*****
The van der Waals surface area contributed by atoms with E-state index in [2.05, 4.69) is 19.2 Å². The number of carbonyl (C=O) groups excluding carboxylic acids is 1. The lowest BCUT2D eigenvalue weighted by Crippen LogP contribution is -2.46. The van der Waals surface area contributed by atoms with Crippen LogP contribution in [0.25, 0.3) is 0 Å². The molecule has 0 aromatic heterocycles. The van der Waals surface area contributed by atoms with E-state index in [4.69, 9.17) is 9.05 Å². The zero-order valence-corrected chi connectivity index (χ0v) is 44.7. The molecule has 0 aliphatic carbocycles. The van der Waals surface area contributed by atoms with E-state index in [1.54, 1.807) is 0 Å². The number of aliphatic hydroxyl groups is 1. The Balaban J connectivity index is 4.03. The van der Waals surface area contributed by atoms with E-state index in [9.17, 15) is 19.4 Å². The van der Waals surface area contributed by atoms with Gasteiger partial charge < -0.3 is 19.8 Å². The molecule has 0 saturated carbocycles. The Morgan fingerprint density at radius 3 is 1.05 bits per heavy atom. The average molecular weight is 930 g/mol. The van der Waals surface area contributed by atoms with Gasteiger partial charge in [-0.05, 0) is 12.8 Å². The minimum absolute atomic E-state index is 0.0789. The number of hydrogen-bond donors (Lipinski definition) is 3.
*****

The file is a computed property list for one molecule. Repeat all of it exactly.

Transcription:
The van der Waals surface area contributed by atoms with E-state index in [2.05, 4.69) is 19.2 Å². The number of carbonyl (C=O) groups excluding carboxylic acids is 1. The lowest BCUT2D eigenvalue weighted by Crippen LogP contribution is -2.46. The van der Waals surface area contributed by atoms with Crippen LogP contribution in [0.25, 0.3) is 0 Å². The molecule has 0 aromatic heterocycles. The van der Waals surface area contributed by atoms with E-state index in [4.69, 9.17) is 9.05 Å². The zero-order valence-corrected chi connectivity index (χ0v) is 44.7. The molecule has 0 aliphatic carbocycles. The van der Waals surface area contributed by atoms with E-state index in [1.54, 1.807) is 0 Å². The number of aliphatic hydroxyl groups is 1. The Balaban J connectivity index is 4.03. The van der Waals surface area contributed by atoms with E-state index in [9.17, 15) is 19.4 Å². The van der Waals surface area contributed by atoms with Gasteiger partial charge < -0.3 is 19.8 Å². The molecule has 0 saturated carbocycles. The Morgan fingerprint density at radius 3 is 1.05 bits per heavy atom. The average molecular weight is 930 g/mol. The van der Waals surface area contributed by atoms with Gasteiger partial charge in [-0.05, 0) is 12.8 Å². The minimum absolute atomic E-state index is 0.0789. The number of hydrogen-bond donors (Lipinski definition) is 3.